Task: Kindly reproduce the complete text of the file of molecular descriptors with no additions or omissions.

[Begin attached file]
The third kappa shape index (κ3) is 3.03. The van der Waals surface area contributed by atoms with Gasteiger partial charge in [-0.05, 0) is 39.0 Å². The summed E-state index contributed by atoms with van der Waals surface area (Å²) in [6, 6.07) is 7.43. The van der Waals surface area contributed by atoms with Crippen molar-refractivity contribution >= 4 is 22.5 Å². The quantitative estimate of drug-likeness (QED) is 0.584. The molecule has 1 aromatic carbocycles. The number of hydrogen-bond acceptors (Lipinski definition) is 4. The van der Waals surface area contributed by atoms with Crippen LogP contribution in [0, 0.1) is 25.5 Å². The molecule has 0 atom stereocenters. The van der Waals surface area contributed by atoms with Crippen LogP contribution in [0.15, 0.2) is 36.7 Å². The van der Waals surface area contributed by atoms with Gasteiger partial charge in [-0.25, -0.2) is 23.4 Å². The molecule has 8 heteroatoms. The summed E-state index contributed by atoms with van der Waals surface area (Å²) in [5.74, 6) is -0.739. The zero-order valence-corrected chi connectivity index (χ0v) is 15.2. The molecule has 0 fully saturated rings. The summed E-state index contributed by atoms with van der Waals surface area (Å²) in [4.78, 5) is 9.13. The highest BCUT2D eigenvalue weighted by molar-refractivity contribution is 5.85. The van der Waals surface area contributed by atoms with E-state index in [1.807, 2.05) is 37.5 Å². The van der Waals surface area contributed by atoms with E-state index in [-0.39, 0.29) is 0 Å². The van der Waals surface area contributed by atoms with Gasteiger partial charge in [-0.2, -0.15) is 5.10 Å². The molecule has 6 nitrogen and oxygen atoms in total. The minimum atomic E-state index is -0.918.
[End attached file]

The third kappa shape index (κ3) is 3.03. The van der Waals surface area contributed by atoms with Gasteiger partial charge in [-0.05, 0) is 39.0 Å². The summed E-state index contributed by atoms with van der Waals surface area (Å²) in [6, 6.07) is 7.43. The van der Waals surface area contributed by atoms with Crippen molar-refractivity contribution >= 4 is 22.5 Å². The quantitative estimate of drug-likeness (QED) is 0.584. The molecule has 1 aromatic carbocycles. The number of hydrogen-bond acceptors (Lipinski definition) is 4. The van der Waals surface area contributed by atoms with Crippen LogP contribution in [0, 0.1) is 25.5 Å². The molecule has 0 atom stereocenters. The van der Waals surface area contributed by atoms with Crippen LogP contribution in [0.15, 0.2) is 36.7 Å². The van der Waals surface area contributed by atoms with Gasteiger partial charge in [-0.25, -0.2) is 23.4 Å². The molecule has 8 heteroatoms. The summed E-state index contributed by atoms with van der Waals surface area (Å²) in [5.74, 6) is -0.739. The zero-order valence-corrected chi connectivity index (χ0v) is 15.2. The molecule has 0 fully saturated rings. The summed E-state index contributed by atoms with van der Waals surface area (Å²) in [4.78, 5) is 9.13. The highest BCUT2D eigenvalue weighted by molar-refractivity contribution is 5.85. The van der Waals surface area contributed by atoms with E-state index in [1.807, 2.05) is 37.5 Å². The van der Waals surface area contributed by atoms with E-state index in [-0.39, 0.29) is 0 Å². The van der Waals surface area contributed by atoms with Gasteiger partial charge in [-0.2, -0.15) is 5.10 Å². The molecule has 6 nitrogen and oxygen atoms in total. The minimum atomic E-state index is -0.918.